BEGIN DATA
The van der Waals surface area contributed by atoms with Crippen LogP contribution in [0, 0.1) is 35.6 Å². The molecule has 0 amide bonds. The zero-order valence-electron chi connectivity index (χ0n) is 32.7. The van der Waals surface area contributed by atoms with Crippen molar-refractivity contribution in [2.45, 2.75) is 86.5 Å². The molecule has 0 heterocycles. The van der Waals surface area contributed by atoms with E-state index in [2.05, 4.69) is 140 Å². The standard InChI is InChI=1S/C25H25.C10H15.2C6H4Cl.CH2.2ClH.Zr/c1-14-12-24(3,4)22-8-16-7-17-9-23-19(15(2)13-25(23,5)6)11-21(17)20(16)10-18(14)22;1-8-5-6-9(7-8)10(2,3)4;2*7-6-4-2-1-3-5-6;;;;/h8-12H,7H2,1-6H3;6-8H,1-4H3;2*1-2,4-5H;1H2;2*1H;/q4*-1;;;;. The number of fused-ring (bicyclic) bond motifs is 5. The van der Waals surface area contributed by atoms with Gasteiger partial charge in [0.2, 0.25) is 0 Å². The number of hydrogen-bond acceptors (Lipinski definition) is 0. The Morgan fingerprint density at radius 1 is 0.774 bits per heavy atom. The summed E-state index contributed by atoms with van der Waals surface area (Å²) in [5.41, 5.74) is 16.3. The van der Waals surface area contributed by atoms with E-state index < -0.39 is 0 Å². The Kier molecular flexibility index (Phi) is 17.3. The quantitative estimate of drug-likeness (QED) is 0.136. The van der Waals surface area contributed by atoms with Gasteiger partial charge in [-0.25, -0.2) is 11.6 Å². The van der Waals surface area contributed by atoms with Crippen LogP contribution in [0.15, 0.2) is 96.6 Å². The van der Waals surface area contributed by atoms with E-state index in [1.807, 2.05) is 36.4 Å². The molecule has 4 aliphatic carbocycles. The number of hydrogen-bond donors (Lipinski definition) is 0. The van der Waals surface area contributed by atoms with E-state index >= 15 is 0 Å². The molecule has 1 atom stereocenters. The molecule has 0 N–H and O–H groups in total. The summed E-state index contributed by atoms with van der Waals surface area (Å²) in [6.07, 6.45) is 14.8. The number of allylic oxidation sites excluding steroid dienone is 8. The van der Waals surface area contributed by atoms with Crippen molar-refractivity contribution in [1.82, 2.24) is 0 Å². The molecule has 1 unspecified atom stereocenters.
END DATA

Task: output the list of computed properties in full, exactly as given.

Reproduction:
The van der Waals surface area contributed by atoms with Crippen LogP contribution in [0, 0.1) is 35.6 Å². The molecule has 0 amide bonds. The zero-order valence-electron chi connectivity index (χ0n) is 32.7. The van der Waals surface area contributed by atoms with Crippen molar-refractivity contribution in [2.45, 2.75) is 86.5 Å². The molecule has 0 heterocycles. The van der Waals surface area contributed by atoms with E-state index in [2.05, 4.69) is 140 Å². The standard InChI is InChI=1S/C25H25.C10H15.2C6H4Cl.CH2.2ClH.Zr/c1-14-12-24(3,4)22-8-16-7-17-9-23-19(15(2)13-25(23,5)6)11-21(17)20(16)10-18(14)22;1-8-5-6-9(7-8)10(2,3)4;2*7-6-4-2-1-3-5-6;;;;/h8-12H,7H2,1-6H3;6-8H,1-4H3;2*1-2,4-5H;1H2;2*1H;/q4*-1;;;;. The number of fused-ring (bicyclic) bond motifs is 5. The van der Waals surface area contributed by atoms with Gasteiger partial charge in [0.2, 0.25) is 0 Å². The number of hydrogen-bond acceptors (Lipinski definition) is 0. The Morgan fingerprint density at radius 1 is 0.774 bits per heavy atom. The summed E-state index contributed by atoms with van der Waals surface area (Å²) in [5.41, 5.74) is 16.3. The van der Waals surface area contributed by atoms with E-state index < -0.39 is 0 Å². The Kier molecular flexibility index (Phi) is 17.3. The quantitative estimate of drug-likeness (QED) is 0.136. The van der Waals surface area contributed by atoms with Gasteiger partial charge in [-0.25, -0.2) is 11.6 Å². The van der Waals surface area contributed by atoms with Crippen LogP contribution in [0.15, 0.2) is 96.6 Å². The van der Waals surface area contributed by atoms with E-state index in [1.807, 2.05) is 36.4 Å². The molecule has 4 aliphatic carbocycles. The number of hydrogen-bond donors (Lipinski definition) is 0. The van der Waals surface area contributed by atoms with E-state index >= 15 is 0 Å². The molecule has 1 atom stereocenters. The molecule has 0 N–H and O–H groups in total. The summed E-state index contributed by atoms with van der Waals surface area (Å²) in [6.07, 6.45) is 14.8. The number of allylic oxidation sites excluding steroid dienone is 8. The van der Waals surface area contributed by atoms with Crippen molar-refractivity contribution in [1.82, 2.24) is 0 Å². The molecule has 1 unspecified atom stereocenters.